Pet Pests That Harm Humans

Fleas, Ticks, Worms and Mosquitoes…These common pests are the ones pet owners are most familiar with. In fact, you probably have your companion on a parasite preventative that protects them from these pet foes. (If not, please call us to set your pet up with the right defense!)

But did you know that these and other parasites that are troublesome for the animal kingdom can also bring harm to human family members? That’s right. So while you are protecting your pet against parasites, you are, in turn, protecting your family from illnesses resulting from parasites.

Let’s take a look at why pet parasite protection promotes the health and wellbeing of ALL family members.

Parasites in Our Midst

A good hike through the woods is great exercise, but your pooch likely encounters plenty of bugs along the way. How about an afternoon at the local dog park, where other pets congregate? Even if your pet lives indoors except for daily walks, there are still plenty of chances to encounter pests and parasites.

Here are some reasons why these pests should not be present in your home (or on your pet).


One of the most invasive pests your pet can carry is the common flea. In less than month, one flea can turn into 1,000 fleas. While they often start with your pet as the host, they will gladly jump to any warm-blooded mammal, and that includes you.

What is the danger? Aside from uncomfortable scratching, fleas are the carriers of diseases and parasites, such as:

  • Intestinal worms like tapeworm 

  • Bartonella (also known as Cat Scratch Disease)

  • Tularemia

  • Typhus 

  • Plague 


Ticks are the second most common pest found on pets, especially on dogs. Ticks are most active in the spring through autumn, but they are a year-round issue and one of the biggest threats to humans as far as parasites go.

Lyme disease affects 30,000 people each year, and carries lifelong neurological (among other) problems. Other diseases that can be transferred from animals to people via ticks include Rocky Mountain spotted fever, anaplasmosis, tularemia, and babesia.


We are all too familiar with these blood-sucking pests, but are we as familiar with the problems they carry? For our furry friends, mosquitoes carry a deadly parasite, heartworm. It can take 5-6 months for heartworm larvae to travel to the heart chambers and begin damaging the heart, which is why a monthly preventative is so important!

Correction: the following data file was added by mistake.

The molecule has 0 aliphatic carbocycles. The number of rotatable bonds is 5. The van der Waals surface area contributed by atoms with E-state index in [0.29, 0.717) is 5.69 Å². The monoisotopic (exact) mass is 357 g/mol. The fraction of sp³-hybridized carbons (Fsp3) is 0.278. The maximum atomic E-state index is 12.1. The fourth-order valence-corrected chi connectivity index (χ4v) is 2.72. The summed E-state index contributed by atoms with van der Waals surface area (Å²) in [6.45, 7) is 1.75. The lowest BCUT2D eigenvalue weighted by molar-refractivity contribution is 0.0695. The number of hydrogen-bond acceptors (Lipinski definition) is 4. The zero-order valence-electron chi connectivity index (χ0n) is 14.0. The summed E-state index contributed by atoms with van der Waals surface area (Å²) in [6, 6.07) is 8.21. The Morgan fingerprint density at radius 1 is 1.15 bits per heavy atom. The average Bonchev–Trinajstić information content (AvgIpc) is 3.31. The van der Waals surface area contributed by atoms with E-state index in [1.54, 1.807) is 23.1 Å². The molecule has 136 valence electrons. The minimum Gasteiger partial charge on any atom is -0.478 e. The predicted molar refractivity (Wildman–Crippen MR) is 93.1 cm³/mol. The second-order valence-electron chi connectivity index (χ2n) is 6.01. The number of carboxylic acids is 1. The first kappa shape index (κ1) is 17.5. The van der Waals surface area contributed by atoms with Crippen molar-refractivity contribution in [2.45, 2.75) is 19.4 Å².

There are several diseases carried by mosquitoes, such as malaria, dengue, yellow fever, and chikungunya (though most are not common in our area). While heartworms are not a threat to humans, they can do irreversible damage to your pet.


Cases of leptospirosis are steadily increasing in the United States. This disease is spread through contact with water or soil contaminated by the urine of infected animals, which can include your pet. This bacterial disease can cause high fever, headache, bleeding, muscle pain, and vomiting, and can be fatal to both pets and people.


The most common intestinal parasite are worms, especially Roundworms. If you accidentally ingest roundworm eggs transmitted by an infected pet, these can hatch in your own intestines and travel to other parts of your body. 

Misconceptions About Pet Parasites 

Parasite prevention is not just an animal issue, as there are many vector-borne diseases that can be transferred to people. By treating your pet accordingly, you can safeguard the entire family.

Another misconception is that parasite prevention is only a spring and summer issue.  Contrary to popular belief, fleas, mosquitoes, and ticks (and especially worms) can be a year-round problem, so be sure to invest in good preventatives. 

There are many different types of preventatives and every pet is different. Please talk to one of us here at Union Lake Veterinary Hospital if you have any questions or concerns.